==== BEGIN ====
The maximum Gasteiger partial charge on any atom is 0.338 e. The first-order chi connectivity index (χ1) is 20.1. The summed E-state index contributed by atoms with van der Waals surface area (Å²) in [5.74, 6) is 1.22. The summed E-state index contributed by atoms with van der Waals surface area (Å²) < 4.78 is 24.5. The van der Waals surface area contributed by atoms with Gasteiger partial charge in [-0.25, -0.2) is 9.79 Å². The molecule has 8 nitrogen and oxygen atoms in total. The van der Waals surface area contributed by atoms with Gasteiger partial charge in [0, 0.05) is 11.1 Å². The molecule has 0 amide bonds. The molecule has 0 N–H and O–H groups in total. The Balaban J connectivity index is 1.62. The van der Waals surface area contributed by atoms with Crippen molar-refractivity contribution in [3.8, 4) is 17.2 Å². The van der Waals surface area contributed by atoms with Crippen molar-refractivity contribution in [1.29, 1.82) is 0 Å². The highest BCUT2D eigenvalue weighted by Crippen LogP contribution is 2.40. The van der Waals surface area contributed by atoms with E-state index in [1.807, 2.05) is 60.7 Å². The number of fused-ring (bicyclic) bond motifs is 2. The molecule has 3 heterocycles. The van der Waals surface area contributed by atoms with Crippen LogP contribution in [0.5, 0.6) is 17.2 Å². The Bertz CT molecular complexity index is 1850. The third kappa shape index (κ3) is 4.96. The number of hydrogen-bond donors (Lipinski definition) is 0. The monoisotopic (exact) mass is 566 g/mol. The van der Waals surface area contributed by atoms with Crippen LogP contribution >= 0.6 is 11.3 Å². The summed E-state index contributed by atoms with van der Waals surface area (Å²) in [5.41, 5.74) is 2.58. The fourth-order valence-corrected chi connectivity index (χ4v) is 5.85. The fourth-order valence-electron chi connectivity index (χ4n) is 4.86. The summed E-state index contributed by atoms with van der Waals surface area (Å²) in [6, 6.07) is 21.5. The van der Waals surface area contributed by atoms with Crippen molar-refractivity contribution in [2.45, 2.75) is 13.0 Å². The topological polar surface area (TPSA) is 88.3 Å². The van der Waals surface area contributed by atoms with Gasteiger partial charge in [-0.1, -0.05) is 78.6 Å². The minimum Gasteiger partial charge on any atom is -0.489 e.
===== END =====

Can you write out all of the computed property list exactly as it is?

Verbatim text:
The maximum Gasteiger partial charge on any atom is 0.338 e. The first-order chi connectivity index (χ1) is 20.1. The summed E-state index contributed by atoms with van der Waals surface area (Å²) in [5.74, 6) is 1.22. The summed E-state index contributed by atoms with van der Waals surface area (Å²) < 4.78 is 24.5. The van der Waals surface area contributed by atoms with Gasteiger partial charge in [-0.25, -0.2) is 9.79 Å². The molecule has 8 nitrogen and oxygen atoms in total. The van der Waals surface area contributed by atoms with Gasteiger partial charge in [0, 0.05) is 11.1 Å². The molecule has 0 amide bonds. The molecule has 0 N–H and O–H groups in total. The Balaban J connectivity index is 1.62. The van der Waals surface area contributed by atoms with Crippen molar-refractivity contribution in [3.8, 4) is 17.2 Å². The van der Waals surface area contributed by atoms with Crippen molar-refractivity contribution in [1.29, 1.82) is 0 Å². The highest BCUT2D eigenvalue weighted by Crippen LogP contribution is 2.40. The van der Waals surface area contributed by atoms with E-state index in [1.807, 2.05) is 60.7 Å². The number of fused-ring (bicyclic) bond motifs is 2. The molecule has 3 heterocycles. The van der Waals surface area contributed by atoms with Crippen LogP contribution in [0.5, 0.6) is 17.2 Å². The Bertz CT molecular complexity index is 1850. The third kappa shape index (κ3) is 4.96. The number of hydrogen-bond donors (Lipinski definition) is 0. The monoisotopic (exact) mass is 566 g/mol. The van der Waals surface area contributed by atoms with Crippen LogP contribution >= 0.6 is 11.3 Å². The summed E-state index contributed by atoms with van der Waals surface area (Å²) in [5.41, 5.74) is 2.58. The fourth-order valence-corrected chi connectivity index (χ4v) is 5.85. The fourth-order valence-electron chi connectivity index (χ4n) is 4.86. The summed E-state index contributed by atoms with van der Waals surface area (Å²) in [6, 6.07) is 21.5. The van der Waals surface area contributed by atoms with Crippen molar-refractivity contribution in [2.45, 2.75) is 13.0 Å². The topological polar surface area (TPSA) is 88.3 Å². The van der Waals surface area contributed by atoms with Gasteiger partial charge in [-0.1, -0.05) is 78.6 Å². The minimum Gasteiger partial charge on any atom is -0.489 e.